Who Will Intervene in the World’s Hot Spots?

Who Will Intervene in the World’s Hot Spots?
Congolese soldiers escorting a convoy of Kenyan troops deployed as part of the East African Community Regional Force, in Goma, in eastern Congo, Nov. 16, 2022 (AP photo by Ben Curtis).

As conflicts and crises persist around the world, there is growing uncertainty about how—or if—they will be resolved. The international order is fraying, generating uncertainty about who will intervene and how these interventions might be funded.

There are interminable conflicts, like the situations in Syria, Yemen and Afghanistan, which have produced years of violence, countless thousands of deaths and even more refugees. Then there are the emerging hot spots, including northern Mozambique and the China-India frontier, and any number of potential flashpoints, like the Eastern Mediterranean. Even in situations where there is some tenuous hope of reconciliation, there is also uncertainty—such as South Sudan, where a 2018 peace deal that put an end to years of civil war is for now holding, even as widespread violence continues to plague the country. And the Russian invasion of Ukraine has now brought high-intensity, interstate warfare to the heart of Europe for the first time since the end of World War II.

At the same time, the nature of terrorism is also changing. After a period of recalibration following the loss of its caliphate in western Iraq and Syria and the subsequent death of its leader, Abu Bakr al-Baghdadi, the Islamic State has once again become more active in the two countries, even as it shifts its attention to new theaters of operation, like the Sahel, Afghanistan and Southeast Asia. In so doing, the group and its affiliates are taking advantage of dwindling international interest in mounting the kinds of counterinsurgency campaigns needed to meet these new challenges. More recently, the killing of al-Qaida leader Ayman al-Zawahiri in Kabul raised questions about the group’s relations with Afghanistan’s new Taliban government.

These developments come at a time when Western powers have shown a flagging interest in conflict intervention, more broadly. The deteriorating security situation in the Sahel, a region that has been battered by attacks from Islamist groups and fighting among local militias, is one of the few conflicts to rouse European efforts to restore stability—and prevent a potential surge of migrants. But even there, European leaders have stopped short of backing the kind of large-scale military engagement required to turn back the militant groups, and they are now making plans to wind down their involvement, which has failed to accomplish any of its stated goals.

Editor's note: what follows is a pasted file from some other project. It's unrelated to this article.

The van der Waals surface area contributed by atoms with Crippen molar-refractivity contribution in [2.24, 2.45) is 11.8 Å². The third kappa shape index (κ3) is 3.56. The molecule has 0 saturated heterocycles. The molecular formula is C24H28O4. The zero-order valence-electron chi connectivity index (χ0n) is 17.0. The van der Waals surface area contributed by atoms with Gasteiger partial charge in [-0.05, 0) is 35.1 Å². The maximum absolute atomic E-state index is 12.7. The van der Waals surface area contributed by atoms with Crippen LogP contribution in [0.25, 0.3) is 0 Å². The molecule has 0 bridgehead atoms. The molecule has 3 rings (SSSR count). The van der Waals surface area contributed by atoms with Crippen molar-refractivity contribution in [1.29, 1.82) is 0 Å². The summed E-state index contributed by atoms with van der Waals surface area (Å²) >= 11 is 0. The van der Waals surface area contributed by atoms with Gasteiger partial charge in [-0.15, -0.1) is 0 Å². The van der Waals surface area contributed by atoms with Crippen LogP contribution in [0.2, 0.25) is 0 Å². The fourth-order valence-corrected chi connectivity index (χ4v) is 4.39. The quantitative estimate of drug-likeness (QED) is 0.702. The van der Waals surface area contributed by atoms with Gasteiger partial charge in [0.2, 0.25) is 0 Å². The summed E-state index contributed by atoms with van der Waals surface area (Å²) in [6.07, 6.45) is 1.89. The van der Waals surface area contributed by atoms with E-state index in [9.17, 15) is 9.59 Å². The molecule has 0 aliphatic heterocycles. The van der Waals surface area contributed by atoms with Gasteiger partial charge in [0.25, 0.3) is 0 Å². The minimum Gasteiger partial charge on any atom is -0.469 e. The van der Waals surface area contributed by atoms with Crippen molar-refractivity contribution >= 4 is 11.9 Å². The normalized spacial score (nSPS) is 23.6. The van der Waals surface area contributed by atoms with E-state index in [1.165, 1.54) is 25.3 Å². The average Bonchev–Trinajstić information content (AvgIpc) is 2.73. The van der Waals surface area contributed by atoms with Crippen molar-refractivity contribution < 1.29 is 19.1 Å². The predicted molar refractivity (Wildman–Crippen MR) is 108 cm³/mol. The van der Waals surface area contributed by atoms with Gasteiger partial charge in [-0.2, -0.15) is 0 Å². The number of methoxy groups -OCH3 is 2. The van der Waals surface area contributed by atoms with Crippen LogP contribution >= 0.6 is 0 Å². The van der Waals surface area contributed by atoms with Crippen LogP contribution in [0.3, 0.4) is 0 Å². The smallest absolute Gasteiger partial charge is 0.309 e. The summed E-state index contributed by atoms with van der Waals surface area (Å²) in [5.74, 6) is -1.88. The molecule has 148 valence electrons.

U.N. peacekeeping operations, which might traditionally have played a role in mitigating these conflicts, are in need of significant reforms. Sexual abuse scandals and a mounting reputation for becoming ensnared in difficult, unwieldy missions in places like the Democratic Republic of Congo and South Sudan have curbed the global appetite for peacekeepers. Now funding constraints due to the economic fallout of the coronavirus pandemic could further jeopardize the U.N.’s peacekeeping capabilities. The resulting vacuum has opened up opportunities for regional organizations, including the African Union, to fill the gaps, both in terms of stemming conflict and responding to disasters. But it is not yet clear if they will.

All of this is happening against a backdrop of proliferating humanitarian emergencies due to conflict and natural disasters. Persistent fighting in eastern Congo hampered the response to the Ebola outbreak in the region and continues to slow humanitarian efforts. Meanwhile, Yemen is entering the sixth year of a cholera outbreak that has already killed nearly 4,000 people. Refugee numbers are swelling, even as climate change and the coronavirus pandemic are set to generate new crises, while further stretching the scant resources available for addressing the existing ones

WPR has covered the world’s conflicts and crises in detail and continues to examine key questions about how they will evolve. How will the war in Ukraine affect efforts to intervene in existing conflicts and prevent emerging ones? How will persistent conflicts in Syria, Yemen and the Sahel be resolved, and can more humanitarian crises be averted while the fighting lasts? As the effects of climate change accelerate, will the world address the humanitarian crises it causes? Below are some of the highlights of WPR’s coverage.

Our Most Recent Coverage